I thought about God at that moment and wondered if that is how He feels about Oswaldo and Shara. They are imperfect, but He loves them anyway. He loves them greatly. I am not perfect either. I felt united to God very deeply for those few minutes because I had a glimpse of the way God loves people. Without judgement, with complete acceptance, and holding us close within His heart. The dance ended and the music stopped. I am certain now of God’s love for me and for our family and His people on Earth.
Elizabeth of the Trinity. Elizabeth of the Trinity Complete Works, Volume I: I Have Found God, General Introduction and Major Spiritual Writings . ICS Publications. Kindle Edition.
Not everything is black and white. Some things are multi-colored with geometric shapes, fine lines and fuzzy, blurred edges. Sometimes it’s hard to tell where one thing ends and another begins. There may be no edges, fine lines, borders or shapes. There may be times when all these are present, yet they have no name. You can’t describe them even if you try. They just are.
That’s the case with the dilemma I have. Immigration, borders, fences, walls, doors and rooms to wait in are around the peremiter just outside my heart.
I can see them clearly, so bright, the faces of my family, my neighbors. The ones who live in this city, so energetic, magnetic pull me in. Outside the city, the others tempt me, burden me, point arrows at me, hurl giant stones at my mind to try and force me to leave the place I call home.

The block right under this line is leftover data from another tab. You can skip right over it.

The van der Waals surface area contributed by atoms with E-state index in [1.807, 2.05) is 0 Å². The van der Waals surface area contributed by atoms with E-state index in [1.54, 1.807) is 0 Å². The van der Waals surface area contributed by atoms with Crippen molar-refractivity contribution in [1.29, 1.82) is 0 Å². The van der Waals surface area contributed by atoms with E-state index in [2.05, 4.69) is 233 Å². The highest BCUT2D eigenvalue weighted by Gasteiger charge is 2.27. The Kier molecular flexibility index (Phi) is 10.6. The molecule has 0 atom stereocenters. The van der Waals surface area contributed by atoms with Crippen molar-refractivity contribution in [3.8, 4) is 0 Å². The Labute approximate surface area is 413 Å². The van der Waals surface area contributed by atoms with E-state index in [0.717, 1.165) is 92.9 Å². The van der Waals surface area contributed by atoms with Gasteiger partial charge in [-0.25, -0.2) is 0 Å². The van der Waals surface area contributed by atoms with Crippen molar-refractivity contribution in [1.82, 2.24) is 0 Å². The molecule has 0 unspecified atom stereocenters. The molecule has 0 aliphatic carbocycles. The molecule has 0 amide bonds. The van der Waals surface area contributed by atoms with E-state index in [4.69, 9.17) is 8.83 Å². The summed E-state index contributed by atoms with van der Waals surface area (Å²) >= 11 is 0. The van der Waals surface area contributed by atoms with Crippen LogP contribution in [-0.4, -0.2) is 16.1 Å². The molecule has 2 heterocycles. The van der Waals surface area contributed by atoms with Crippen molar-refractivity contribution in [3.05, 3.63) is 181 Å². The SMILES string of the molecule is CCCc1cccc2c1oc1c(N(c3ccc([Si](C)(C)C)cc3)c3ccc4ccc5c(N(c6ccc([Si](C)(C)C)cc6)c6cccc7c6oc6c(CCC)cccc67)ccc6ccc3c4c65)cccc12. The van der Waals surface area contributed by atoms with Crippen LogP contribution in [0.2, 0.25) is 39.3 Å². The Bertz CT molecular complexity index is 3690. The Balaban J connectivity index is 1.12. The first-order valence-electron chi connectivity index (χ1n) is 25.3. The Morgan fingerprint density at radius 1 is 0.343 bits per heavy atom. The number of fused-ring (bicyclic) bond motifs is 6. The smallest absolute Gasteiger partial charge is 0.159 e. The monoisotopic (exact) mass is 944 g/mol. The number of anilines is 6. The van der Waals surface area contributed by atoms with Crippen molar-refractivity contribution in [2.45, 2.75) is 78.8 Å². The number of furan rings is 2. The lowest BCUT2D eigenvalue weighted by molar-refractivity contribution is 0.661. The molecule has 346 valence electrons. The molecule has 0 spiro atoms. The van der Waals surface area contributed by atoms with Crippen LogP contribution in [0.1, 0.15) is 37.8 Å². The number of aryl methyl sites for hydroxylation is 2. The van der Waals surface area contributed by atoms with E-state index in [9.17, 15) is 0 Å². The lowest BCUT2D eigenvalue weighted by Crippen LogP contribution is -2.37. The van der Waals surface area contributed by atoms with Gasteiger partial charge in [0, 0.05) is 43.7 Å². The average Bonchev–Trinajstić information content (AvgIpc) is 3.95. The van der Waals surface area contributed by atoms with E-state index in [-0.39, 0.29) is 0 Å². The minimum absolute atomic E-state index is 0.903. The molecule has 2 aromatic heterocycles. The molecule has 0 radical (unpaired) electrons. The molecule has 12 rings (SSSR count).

Out there, it seems orderly and everyone has their place. In here, the faint and glaring colors depend on the time of day or the evening or the night. I can live in whatever room I want to, painted blue or the kaleidoscope I feel most secure in because everything is so complete. Black and white is the expected outfit for Race Day. In the sea of spectators, you won’t stand out. It’s regulation that you blend in with the crowd.
I’m getting farther away from looking at the painting. No longer staring at the list of rules. Do Not Touch. Closing Hours. Do Not Talk Above A Whisper. I decide to take the artwork off the museum wall and leave with my treasure. Whoever owns that place doesn’t need all those pretty colors.